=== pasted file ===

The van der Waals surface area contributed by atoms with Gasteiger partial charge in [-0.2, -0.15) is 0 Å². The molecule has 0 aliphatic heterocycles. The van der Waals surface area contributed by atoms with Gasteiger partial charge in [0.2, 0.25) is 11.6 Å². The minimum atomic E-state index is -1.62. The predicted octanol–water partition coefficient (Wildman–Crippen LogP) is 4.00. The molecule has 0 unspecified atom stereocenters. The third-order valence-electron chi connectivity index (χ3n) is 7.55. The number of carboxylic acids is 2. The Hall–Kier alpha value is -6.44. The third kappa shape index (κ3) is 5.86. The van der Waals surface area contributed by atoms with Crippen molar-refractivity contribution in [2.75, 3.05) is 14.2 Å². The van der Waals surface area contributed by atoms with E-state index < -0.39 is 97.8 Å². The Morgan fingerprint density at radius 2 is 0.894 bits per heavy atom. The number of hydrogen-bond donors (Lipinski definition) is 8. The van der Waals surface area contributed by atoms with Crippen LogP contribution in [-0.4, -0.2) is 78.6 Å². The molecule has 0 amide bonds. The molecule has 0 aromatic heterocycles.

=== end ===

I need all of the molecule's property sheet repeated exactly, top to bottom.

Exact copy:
The van der Waals surface area contributed by atoms with Gasteiger partial charge in [-0.2, -0.15) is 0 Å². The molecule has 0 aliphatic heterocycles. The van der Waals surface area contributed by atoms with Gasteiger partial charge in [0.2, 0.25) is 11.6 Å². The minimum atomic E-state index is -1.62. The predicted octanol–water partition coefficient (Wildman–Crippen LogP) is 4.00. The molecule has 0 unspecified atom stereocenters. The third-order valence-electron chi connectivity index (χ3n) is 7.55. The number of carboxylic acids is 2. The Hall–Kier alpha value is -6.44. The third kappa shape index (κ3) is 5.86. The van der Waals surface area contributed by atoms with Crippen molar-refractivity contribution in [2.75, 3.05) is 14.2 Å². The van der Waals surface area contributed by atoms with E-state index < -0.39 is 97.8 Å². The Morgan fingerprint density at radius 2 is 0.894 bits per heavy atom. The number of hydrogen-bond donors (Lipinski definition) is 8. The van der Waals surface area contributed by atoms with Crippen LogP contribution in [-0.4, -0.2) is 78.6 Å². The molecule has 0 amide bonds. The molecule has 0 aromatic heterocycles.